Social and emotional: the most important intelligences

When most people think of intelligence, they think of IQ. Brain power. Being smart or clever. Knowing lots of stuff or being able to do calculations quickly in your head. Getting straight A’s at school.

But some would argue that there is a far more important set of intelligences that should be fostered by parents and teachers alike.

They’re talking about social and emotional intelligence.

These intelligences can be broken into 5 skills: self-awareness, self-regulation, motivation, empathy and social skills.

Self-awareness refers to knowing your strengths, weaknesses, values, drives and your impact on others.

Self-regulation refers to your ability to control, or at least redirect, your disrupting impulses and moods.

Motivation is about celebrating your achievements gratefully and realistically, with grace and humility.

Empathy means you can understand the emotions of others; putting yourself in their shoes, so to speak.

Social skills are those that require you to put all of the above into practice in order to build meaningful connections with other people.

So how do we promote these intelligences in a school setting?

We promote self-awareness by giving time and opportunity for reflection. Journal-writing, surveys, interviews and discussions that centre around what kind of a learner each child is. By helping children set goals and to achieve them.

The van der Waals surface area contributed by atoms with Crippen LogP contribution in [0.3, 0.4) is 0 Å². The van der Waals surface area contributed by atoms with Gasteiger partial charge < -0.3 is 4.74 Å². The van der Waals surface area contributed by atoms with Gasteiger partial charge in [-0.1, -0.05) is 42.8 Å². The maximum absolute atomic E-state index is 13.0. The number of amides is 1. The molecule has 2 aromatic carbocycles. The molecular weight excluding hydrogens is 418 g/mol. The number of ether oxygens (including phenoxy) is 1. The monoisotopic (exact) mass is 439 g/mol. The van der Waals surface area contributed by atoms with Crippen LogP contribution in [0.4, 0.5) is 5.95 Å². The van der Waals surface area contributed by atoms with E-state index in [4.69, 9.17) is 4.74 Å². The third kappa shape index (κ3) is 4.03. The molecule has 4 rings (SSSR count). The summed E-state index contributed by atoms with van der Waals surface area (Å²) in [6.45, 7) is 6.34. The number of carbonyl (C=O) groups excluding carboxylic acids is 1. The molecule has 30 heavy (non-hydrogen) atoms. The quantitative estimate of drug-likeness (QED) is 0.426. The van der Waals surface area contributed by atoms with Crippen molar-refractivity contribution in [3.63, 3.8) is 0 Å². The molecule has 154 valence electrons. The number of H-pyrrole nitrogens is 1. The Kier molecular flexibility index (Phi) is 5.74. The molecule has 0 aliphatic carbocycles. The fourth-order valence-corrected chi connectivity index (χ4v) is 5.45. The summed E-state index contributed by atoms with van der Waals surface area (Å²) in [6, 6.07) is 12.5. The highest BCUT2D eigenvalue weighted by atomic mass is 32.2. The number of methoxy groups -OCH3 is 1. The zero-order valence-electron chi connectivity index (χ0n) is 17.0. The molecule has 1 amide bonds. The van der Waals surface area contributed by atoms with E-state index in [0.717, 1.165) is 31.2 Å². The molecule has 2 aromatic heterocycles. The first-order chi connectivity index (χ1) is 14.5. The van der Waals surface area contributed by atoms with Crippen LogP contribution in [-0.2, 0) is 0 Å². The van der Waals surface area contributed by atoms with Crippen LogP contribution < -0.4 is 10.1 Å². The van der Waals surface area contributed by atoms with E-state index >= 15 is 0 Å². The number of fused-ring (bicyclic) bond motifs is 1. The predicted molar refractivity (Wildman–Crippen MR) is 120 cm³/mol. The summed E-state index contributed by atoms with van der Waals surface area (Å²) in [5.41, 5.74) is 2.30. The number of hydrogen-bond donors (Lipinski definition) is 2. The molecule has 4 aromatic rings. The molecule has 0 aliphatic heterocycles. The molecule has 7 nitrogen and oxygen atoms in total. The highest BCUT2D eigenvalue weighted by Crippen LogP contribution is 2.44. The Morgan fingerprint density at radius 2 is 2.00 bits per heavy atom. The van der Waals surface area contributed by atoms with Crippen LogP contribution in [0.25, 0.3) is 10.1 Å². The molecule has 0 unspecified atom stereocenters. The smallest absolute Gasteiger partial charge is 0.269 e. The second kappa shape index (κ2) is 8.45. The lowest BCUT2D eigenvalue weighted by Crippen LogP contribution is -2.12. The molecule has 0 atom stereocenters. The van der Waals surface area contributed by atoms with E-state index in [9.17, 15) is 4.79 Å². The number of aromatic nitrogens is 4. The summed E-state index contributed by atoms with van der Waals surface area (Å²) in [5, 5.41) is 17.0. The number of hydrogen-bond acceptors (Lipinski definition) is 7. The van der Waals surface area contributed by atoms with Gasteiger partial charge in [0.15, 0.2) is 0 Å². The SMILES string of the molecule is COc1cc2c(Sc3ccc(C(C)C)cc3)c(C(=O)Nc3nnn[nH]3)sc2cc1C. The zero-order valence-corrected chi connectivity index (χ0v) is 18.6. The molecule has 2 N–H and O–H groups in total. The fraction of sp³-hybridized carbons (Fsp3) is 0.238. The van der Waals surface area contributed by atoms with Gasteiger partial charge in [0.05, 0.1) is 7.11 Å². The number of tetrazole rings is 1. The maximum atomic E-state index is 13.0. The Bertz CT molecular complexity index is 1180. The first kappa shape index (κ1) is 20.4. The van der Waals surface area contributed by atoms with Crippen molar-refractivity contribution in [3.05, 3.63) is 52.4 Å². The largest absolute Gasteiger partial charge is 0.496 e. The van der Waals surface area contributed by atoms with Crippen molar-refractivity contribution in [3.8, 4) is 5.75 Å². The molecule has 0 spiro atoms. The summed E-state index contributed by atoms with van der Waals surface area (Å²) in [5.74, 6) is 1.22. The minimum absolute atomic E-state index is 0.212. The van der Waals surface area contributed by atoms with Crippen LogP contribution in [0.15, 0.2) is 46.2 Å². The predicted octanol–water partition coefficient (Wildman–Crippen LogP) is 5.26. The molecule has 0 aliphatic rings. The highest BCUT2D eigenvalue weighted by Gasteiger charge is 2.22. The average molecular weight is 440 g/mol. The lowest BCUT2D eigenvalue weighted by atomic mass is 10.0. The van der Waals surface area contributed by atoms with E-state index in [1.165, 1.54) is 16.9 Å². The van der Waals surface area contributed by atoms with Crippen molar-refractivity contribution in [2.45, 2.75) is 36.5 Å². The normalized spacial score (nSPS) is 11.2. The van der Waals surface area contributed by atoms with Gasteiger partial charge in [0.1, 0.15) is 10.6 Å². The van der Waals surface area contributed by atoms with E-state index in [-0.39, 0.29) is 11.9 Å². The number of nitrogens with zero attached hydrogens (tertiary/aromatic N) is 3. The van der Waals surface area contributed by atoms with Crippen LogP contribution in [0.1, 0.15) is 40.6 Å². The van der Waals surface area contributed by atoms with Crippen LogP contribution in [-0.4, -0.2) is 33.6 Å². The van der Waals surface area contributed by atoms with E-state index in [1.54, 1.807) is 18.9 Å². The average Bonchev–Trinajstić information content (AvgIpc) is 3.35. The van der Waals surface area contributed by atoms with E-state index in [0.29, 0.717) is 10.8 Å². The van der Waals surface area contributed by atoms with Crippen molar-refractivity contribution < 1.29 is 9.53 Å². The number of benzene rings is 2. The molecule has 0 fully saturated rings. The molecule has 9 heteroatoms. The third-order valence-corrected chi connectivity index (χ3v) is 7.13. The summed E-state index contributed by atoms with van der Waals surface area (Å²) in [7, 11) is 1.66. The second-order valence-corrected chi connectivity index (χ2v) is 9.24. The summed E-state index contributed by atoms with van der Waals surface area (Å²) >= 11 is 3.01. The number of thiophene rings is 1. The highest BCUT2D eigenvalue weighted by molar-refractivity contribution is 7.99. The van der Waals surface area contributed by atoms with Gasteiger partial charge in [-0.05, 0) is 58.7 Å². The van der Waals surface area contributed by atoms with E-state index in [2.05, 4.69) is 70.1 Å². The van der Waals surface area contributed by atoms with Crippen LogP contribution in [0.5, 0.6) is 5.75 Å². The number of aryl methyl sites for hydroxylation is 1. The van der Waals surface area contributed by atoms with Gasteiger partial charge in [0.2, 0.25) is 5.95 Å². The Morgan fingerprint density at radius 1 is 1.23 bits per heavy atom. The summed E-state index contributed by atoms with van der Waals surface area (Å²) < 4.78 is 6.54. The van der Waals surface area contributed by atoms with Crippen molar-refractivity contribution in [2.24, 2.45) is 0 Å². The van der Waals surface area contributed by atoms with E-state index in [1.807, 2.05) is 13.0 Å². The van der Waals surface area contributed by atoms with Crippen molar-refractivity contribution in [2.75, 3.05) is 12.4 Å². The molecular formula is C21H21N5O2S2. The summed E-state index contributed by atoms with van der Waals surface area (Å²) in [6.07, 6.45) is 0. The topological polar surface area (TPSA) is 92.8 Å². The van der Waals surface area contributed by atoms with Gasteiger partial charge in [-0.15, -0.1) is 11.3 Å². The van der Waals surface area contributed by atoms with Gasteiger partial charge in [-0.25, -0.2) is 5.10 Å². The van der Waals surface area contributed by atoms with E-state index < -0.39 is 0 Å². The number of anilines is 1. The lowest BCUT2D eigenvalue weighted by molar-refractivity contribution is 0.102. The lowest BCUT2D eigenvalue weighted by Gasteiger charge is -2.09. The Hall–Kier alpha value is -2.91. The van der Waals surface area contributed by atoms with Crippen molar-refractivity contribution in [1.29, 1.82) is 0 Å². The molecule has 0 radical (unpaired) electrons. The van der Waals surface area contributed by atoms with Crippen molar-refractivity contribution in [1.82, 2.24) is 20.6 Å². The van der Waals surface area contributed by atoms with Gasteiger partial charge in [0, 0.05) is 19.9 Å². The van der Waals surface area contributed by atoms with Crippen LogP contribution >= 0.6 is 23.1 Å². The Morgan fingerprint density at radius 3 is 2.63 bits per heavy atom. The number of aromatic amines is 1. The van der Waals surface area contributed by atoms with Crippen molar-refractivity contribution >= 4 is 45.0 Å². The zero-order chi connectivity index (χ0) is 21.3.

We teach self-regulation through modelling. By talking aloud as we, the adults, act out strategies when our emotions overwhelm us. Like when we’re feeling tired, disappointed, overly excited or annoyed. We teach mindfulness through guided meditations and we give feelings a name in order to raise awareness of the normalcy, but also the variety of, human emotion. We promote perseverance and delayed gratification.

We encourage motivation by giving shout outs and celebrating effort. By pointing out how good it feels to learn new things and to be a good, kind person.

We foster empathy by reading books to kids and showing them movie clips about characters that kids can relate to. Allowing them to step into the world of the other. By using thinker’s hats and through philosophical discussion about inclusion.

We explicitly teach social skills through role plays, through story-telling, through collaborative tasks with specific roles students share. We train peer mediators to solve minor playground disputes.

Being socially and emotionally intelligent doesn’t just mean that you get along well with others- it also leads to mental health and strength for those times when you’re all alone.

Social and emotional intelligence means loving yourself just as much as you love others, too.


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